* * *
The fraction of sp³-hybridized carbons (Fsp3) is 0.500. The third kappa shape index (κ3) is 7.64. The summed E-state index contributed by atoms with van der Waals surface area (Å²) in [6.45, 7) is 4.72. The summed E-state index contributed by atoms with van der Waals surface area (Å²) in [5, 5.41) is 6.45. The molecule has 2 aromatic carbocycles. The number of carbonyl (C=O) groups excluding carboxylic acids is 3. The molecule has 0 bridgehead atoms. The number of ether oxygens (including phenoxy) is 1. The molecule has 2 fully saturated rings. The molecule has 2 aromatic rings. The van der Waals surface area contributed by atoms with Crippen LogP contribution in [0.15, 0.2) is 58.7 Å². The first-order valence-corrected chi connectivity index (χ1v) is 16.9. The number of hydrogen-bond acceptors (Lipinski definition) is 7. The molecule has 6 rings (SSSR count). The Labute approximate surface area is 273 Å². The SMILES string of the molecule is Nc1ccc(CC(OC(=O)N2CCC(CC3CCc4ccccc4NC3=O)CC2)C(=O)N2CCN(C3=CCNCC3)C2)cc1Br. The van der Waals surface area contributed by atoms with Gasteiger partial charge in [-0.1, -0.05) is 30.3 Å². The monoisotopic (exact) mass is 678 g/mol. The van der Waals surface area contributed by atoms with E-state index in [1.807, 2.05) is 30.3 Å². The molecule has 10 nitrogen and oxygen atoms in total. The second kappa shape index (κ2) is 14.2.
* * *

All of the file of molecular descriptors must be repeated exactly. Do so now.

The fraction of sp³-hybridized carbons (Fsp3) is 0.500. The third kappa shape index (κ3) is 7.64. The summed E-state index contributed by atoms with van der Waals surface area (Å²) in [6.45, 7) is 4.72. The summed E-state index contributed by atoms with van der Waals surface area (Å²) in [5, 5.41) is 6.45. The molecule has 2 aromatic carbocycles. The number of carbonyl (C=O) groups excluding carboxylic acids is 3. The molecule has 0 bridgehead atoms. The number of ether oxygens (including phenoxy) is 1. The molecule has 2 fully saturated rings. The molecule has 2 aromatic rings. The van der Waals surface area contributed by atoms with Crippen LogP contribution in [0.15, 0.2) is 58.7 Å². The first-order valence-corrected chi connectivity index (χ1v) is 16.9. The number of hydrogen-bond acceptors (Lipinski definition) is 7. The molecule has 6 rings (SSSR count). The Labute approximate surface area is 273 Å². The SMILES string of the molecule is Nc1ccc(CC(OC(=O)N2CCC(CC3CCc4ccccc4NC3=O)CC2)C(=O)N2CCN(C3=CCNCC3)C2)cc1Br. The van der Waals surface area contributed by atoms with Gasteiger partial charge in [-0.1, -0.05) is 30.3 Å². The monoisotopic (exact) mass is 678 g/mol. The van der Waals surface area contributed by atoms with E-state index in [1.807, 2.05) is 30.3 Å². The molecule has 10 nitrogen and oxygen atoms in total. The second kappa shape index (κ2) is 14.2.